I have A sport bike... i have disc brakes for both wheels.. a double stand... changed grip for style... removed v - brakes... change to slimmer tyres... remove all stickers... white colour to feel fast.... and also use MAXXIS TYRES for a good grip.. thats all!!!!!

first of all you want a light bike, but this is expensive to do. what you can do is save weight wherever possible. maybe take off the front or rear break (i would take off the rear because front has most of the breaking power)...etc. second, you may want to get a 29'er. although 29 inch wheels require special frame and fork, you gain more overall top speed, but you lose torque. if your looking for more acceleration i would run 26 inch wheel on the front, and 24 inch wheel on the back. also a bigger front sprocket, and smaller rear sprocket helps to give you more top end speed. remember to utilize all your gears though, this will save you a lot of energy. as for lubrication, i would recommend tri-flow. ive used it for about a month now, and it has helped a lot. only use this on the hubs and chain though. a rigid front fork will also help you gain more speed because it does not absorb the energy you put into pedaling. dont wear big coats, wear a slim fitting T shirt and some shorts. also raise your seat up so that you can just barely lock your knee when the pedal is at the lowest position. this will give you better muscle efficiency and will force you to lower your body which gives you better aerodynamics. and if you want, a good plate of pasta or a potato along with about 500 mL of water before you ride will help too. they are full of complex carbohydrates and will give you more energy.

On your point with the brakes: I would personally take off the front ones because they have nearly flipped me a couple times. :(

yeah, those wheel diameters are definately true for the trail, and if you're riding road, I'd definately go with some slicks in either 27/1.25, or 700c/22-23. you're not going to have nearly the traction that knobbies give you, but this is about going fast, not being safe, right?

Get your bike set up properly. There is a very small "sweet spot" where you get far mor epower for the same amount of effort. I was never able to afford a high-end setup job, but I've borrowed bikes from a friend that, although not quite right for him, made everything 4x easier for me than my regular "looks about okay" setup.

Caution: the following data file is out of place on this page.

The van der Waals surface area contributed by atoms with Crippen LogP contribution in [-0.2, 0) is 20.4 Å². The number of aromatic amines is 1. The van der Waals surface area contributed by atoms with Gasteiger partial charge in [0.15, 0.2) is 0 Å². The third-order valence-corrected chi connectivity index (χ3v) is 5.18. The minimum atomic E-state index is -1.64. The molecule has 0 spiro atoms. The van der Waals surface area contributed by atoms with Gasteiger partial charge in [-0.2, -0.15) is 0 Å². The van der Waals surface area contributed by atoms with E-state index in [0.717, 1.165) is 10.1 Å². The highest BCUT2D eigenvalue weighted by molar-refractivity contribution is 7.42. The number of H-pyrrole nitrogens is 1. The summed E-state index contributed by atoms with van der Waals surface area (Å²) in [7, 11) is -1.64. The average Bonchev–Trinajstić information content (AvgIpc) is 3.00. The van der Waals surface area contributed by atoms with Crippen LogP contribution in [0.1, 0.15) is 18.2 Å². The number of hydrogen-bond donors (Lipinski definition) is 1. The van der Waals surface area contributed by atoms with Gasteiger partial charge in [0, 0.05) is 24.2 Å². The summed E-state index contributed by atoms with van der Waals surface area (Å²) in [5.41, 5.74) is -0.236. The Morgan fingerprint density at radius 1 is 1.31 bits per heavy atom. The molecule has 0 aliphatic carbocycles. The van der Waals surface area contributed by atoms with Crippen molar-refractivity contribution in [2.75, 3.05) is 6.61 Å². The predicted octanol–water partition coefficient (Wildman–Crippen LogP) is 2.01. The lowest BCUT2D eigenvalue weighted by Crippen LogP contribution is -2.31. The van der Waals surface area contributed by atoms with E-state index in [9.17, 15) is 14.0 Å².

Get Cleats, they increase your power by about 30% because you can pull up as well as push down. they also keep your feet in the correct position. MTB cleats are best for casual riding becasue they are cheaper than road cleats and you can still walk normally with them on, shimano cleats are fairly good, thats what i have and i am very happy with them

Besides that. Maybe doing something to the chain, or strap a jet engine to the back of the thingy.

bigger chainrings give you better top-end speed, but they eat your acceleration for breakfast.


10 years ago

From simple to complex, and mostly cheap to expensive:
  • put your seat up as ledzeppie suggests
  • oil everything except your brakes and tyres :) especially your chain, and make sure your wheel bearings are clean and greased
  • adjust your brakes so they don't rub on the wheels when not in use
  • inflate your tyres more
  • invest in pedal clips
  • get narrower slick tyres, knobblies are terrible for rolling resistance
  • invest in drop bars or narrower standard bars
  • get your wheels trued to reduce wobble, and make sure your tyres are evenly set in the wheel rim all the way around
  • buy a racing bike with a low weight narrow frame, narrow slick tyres, drop bars, well adjusted brakes and pedal clips :)

Riding tips:
  • keep your head down
  • hold on to the middle of your bars near the headset clamp rather than at the ends
  • wear more aerodynamic clothes
  • anticipate traffic as you would if you were driving a car, it saves energy and means less braking
  • tuck in, especially when freewheeling downhill, to reduce resistance
  • take the straightest path you can, use a "racing line" on corners when it is safe
  • learn to use all your gears- ideally maintain a cadence (pedalling rate) of 60-80 rpm. I think "tick" to myself every time my right foot reaches bottom dead centre and change gear to get that at or slightly above once a second

Have you tried a motor?

pedal faster?

ROFL... but seriously, yeah.

hmm...i like the wieght redection plan. I'll try that first.

Kites? Sails?

. Reduce weight. It it doesn't hold the bike together, get rid of it. . Reduce drag. Spoke covers, &c.; . Reduce friction. Make sure tires are properly inflated. Make sure everything is well lubricated and use the least viscous lubricant you can. . Use a different gear ratio.